Home AEC Approved Small Efficiency Dwelling Project in Seattle Focuses on Pedestrian-Centric Design

Approved Small Efficiency Dwelling Project in Seattle Focuses on Pedestrian-Centric Design

Seattle, Beacon Hill, XH Realty, Yu XiaHou, Studio 19 Architects, Despi Delite Bakery, Baja Bistro, Beacon Hill Branch, Seattle Public Library, Bridgewright,
Image Credit: Studio 19 Architects

By Meghan Hall

Seattle’s Beacon Hill neighborhood, located in between the city’s bustling downtown and industrial districts, has experienced a bit of a development renaissance in recent years as new projects have slowly worked their way through the pipeline. New projects, such as the 2538 Beacon Ave. S. development, will continue to work their way into the neighborhood as up-zoning throughout the city and the expansion of Seattle’s Light Rail continue. The 84-unit development was moved forward in the application process at the end of September 2018 by the Southeast Design Review Board.

The project is proposed by XH Realty Inc., an entity associated with Yu XiaHou would demolish the existing buildings on the current lot and construct a 6-story apartment building with retail. The apartments within the building will be classified as small efficiency dwelling units, which typically are scaled-down studio apartments with kitchens and bathrooms. The project’s preferred option, designed by Seattle-based Studio 19 Architects, would also include 22 parking stalls and 3,360 square feet of retail space. The total footprint of the building would be approximately 53,300 square feet. A rooftop deck, storage and a green roof are also part of the project plans.

The site is adjacent to the Beacon Hill Light Rail Station and the Beacon Ave. South and South Bayview Street bus stops. Numerous small eateries and shops such as Despi Delite Bakery, Baja Bistro and the Beacon Hill Branch of the Seattle Public Library are all located within walking distance of the project site. Another project, similar in size at 66-units and 1,700 square feet of storefront commercial space, was moved along in the Design Review Recommendation process in February 2018. The project, located at 2912 Beacon Ave. South, is a short walk from the project site.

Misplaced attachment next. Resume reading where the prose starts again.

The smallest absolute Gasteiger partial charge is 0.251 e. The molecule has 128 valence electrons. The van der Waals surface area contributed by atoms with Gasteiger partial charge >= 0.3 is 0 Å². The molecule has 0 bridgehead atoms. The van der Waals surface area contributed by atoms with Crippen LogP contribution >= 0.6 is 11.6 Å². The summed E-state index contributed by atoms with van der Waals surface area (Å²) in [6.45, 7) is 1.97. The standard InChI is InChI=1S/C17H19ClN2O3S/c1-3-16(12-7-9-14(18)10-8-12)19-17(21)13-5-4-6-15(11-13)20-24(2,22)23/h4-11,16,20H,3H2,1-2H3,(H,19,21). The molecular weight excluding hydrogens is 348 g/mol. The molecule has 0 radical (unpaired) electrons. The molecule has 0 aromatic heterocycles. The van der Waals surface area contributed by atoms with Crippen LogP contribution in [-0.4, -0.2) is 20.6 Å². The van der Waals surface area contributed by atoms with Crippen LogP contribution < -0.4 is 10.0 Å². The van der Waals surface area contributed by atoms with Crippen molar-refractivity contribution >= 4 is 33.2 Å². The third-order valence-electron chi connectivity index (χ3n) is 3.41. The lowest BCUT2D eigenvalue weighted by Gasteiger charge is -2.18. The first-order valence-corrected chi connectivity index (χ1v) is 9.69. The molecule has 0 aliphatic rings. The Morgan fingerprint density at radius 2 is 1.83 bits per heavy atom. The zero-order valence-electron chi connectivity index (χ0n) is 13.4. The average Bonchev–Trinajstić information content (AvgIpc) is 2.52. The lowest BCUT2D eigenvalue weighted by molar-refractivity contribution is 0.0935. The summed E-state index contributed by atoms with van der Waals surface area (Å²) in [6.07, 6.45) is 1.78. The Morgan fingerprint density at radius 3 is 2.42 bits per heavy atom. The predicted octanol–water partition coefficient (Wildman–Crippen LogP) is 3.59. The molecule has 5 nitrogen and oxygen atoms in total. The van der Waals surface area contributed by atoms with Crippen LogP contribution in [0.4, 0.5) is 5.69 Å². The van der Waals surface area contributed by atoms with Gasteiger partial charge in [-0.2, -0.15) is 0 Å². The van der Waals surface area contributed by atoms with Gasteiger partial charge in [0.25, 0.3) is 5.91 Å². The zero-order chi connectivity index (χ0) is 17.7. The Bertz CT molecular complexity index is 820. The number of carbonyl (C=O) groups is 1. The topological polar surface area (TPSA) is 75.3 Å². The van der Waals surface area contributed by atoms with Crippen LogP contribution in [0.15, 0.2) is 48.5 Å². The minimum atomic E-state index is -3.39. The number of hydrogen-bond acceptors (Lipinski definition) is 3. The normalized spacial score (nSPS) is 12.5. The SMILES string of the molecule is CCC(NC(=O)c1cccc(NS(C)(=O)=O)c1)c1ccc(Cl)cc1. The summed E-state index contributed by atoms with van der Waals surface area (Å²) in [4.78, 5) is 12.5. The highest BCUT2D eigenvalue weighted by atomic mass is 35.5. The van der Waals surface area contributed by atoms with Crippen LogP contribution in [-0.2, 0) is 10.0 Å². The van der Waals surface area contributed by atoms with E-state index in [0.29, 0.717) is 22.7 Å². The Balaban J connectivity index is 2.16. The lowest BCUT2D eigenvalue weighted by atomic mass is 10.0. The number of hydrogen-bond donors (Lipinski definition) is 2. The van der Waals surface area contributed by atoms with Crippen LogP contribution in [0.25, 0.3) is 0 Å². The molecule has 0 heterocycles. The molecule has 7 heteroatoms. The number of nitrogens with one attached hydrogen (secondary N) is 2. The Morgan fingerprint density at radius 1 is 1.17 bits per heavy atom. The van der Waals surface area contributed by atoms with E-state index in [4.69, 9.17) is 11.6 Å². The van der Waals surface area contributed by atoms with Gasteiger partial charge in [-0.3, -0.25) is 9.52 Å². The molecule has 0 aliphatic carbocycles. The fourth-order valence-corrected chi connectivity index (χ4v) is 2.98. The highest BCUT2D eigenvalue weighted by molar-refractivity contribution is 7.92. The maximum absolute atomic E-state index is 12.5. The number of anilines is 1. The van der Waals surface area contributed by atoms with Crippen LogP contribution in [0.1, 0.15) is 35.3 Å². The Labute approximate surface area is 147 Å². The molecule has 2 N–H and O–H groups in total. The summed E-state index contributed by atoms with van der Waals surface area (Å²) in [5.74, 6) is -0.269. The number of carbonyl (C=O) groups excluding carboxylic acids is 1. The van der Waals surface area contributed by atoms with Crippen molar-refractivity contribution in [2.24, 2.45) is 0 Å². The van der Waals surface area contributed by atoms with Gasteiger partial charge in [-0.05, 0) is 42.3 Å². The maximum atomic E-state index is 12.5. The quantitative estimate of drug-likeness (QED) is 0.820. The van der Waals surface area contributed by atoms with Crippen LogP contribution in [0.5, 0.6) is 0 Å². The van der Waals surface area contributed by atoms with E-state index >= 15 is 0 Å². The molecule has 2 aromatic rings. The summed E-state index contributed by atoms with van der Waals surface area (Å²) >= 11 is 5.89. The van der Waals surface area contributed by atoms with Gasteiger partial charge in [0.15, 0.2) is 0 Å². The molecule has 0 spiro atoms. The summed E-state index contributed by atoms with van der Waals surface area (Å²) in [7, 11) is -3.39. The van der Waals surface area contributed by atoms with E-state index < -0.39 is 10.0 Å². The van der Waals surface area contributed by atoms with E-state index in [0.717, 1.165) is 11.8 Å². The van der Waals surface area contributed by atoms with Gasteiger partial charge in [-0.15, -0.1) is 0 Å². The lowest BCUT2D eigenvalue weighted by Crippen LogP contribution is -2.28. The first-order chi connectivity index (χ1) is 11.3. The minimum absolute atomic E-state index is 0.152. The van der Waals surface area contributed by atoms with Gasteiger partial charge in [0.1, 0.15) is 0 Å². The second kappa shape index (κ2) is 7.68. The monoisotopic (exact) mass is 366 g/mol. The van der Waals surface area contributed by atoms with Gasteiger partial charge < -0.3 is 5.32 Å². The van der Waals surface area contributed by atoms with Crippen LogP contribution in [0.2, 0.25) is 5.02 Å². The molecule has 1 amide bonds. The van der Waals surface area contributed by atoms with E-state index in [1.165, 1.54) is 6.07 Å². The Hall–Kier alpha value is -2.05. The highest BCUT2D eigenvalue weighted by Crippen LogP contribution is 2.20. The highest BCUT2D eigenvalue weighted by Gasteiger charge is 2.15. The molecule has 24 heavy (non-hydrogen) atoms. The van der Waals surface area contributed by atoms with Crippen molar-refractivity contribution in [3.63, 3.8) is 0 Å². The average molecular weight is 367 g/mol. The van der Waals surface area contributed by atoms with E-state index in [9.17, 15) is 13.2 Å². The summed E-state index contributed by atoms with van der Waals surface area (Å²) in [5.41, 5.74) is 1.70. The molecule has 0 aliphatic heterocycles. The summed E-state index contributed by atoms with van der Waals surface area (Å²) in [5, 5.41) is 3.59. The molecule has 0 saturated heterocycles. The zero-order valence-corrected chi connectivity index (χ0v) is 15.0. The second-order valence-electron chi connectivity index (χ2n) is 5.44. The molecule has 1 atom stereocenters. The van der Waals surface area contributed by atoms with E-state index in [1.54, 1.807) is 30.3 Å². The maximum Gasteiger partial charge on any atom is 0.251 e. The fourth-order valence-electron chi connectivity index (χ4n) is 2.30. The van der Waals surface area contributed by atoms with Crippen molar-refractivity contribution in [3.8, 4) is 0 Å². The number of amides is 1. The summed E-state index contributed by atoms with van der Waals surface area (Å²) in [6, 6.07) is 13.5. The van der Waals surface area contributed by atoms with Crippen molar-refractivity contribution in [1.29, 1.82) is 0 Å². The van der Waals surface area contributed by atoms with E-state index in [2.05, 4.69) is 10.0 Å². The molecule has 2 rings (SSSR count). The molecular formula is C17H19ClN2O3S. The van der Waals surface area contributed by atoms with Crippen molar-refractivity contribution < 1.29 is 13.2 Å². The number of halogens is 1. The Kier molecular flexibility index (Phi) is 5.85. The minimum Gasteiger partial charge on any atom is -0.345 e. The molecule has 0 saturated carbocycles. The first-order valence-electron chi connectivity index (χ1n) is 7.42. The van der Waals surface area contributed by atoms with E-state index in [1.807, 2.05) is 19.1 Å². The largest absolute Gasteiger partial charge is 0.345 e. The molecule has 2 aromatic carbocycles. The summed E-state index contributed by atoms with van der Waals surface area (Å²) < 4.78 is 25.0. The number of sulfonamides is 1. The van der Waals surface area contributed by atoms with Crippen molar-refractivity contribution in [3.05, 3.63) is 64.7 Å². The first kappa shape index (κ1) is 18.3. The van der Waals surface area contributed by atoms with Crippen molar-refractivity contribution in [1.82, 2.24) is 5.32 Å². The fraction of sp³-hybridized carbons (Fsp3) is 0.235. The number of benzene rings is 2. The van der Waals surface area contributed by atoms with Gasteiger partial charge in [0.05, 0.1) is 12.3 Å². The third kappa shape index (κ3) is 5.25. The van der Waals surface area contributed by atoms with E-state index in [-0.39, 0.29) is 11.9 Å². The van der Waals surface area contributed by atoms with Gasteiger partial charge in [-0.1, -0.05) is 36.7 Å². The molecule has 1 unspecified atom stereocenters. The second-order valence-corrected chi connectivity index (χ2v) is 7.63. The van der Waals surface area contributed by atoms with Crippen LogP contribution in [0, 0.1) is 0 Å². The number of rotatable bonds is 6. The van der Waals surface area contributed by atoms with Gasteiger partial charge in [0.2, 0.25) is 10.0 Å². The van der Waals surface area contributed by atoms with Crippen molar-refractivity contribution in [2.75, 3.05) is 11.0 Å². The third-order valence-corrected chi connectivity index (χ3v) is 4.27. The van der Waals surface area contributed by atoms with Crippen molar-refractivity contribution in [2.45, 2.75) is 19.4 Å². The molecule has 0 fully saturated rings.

Per the applicant team’s design documents, the goal of the building’s design was to help maintain Beacon Ave.’s pedestrian culture through the use of simple massing and pockets of landscaping. The massing of the building would be broken up into two primary masses, and the building would be set back from all property lines to allow for glazing on the facades. A combination of rustic corrugated metal, perforated metal panels, brick and wood accents will make up the exterior of the building.

The board was receptive to the applicant team’s design, but the board emphasized the importance of maintaining and focusing on the pedestrian corridor and how it interacts with surrounding parcels. The board also asked the design team to connect the rooftop deck to Festival Street.

“They didn’t have any major adjustments but were focused on pedestrian-oriented design,” said William Lippitt, the development manager for the project and partner at Bridgewright LLC, a consulting, development and construction firm associated with the project. “They wanted the public spaces to be thoughtful.”

The application team will incorporate the board’s feedback into its future design and move forward with applying for a Master Use Permit. According to Lippitt, the overall timing of the project remains uncertain.

“It’s a priority to push the project through, and it’s also a priority not to build into a market glut,” he said.

Lippitt explained that the team wants to be shovel ready as soon as possible but will wait until the project is further along in the approvals process before deciding on a more specific date to break ground. When asked about the cost of the project, Lippitt said the designs were too preliminary to settle on a number.

Overall, Lippitt said the team is excited about the design and its future incorporation into the neighborhood.

“The Beacon Ave. retail spaces will be in keeping with the size and scale of the retail that was previously existing along that frontage, and then it will be separated on the opposite side of the building so that you have a very continuous an effective retail façade, residential façade and plaza that is tied into the neighborhood,” explained Lippitt. “We’re connecting the development right into the fabric of the neighborhood.”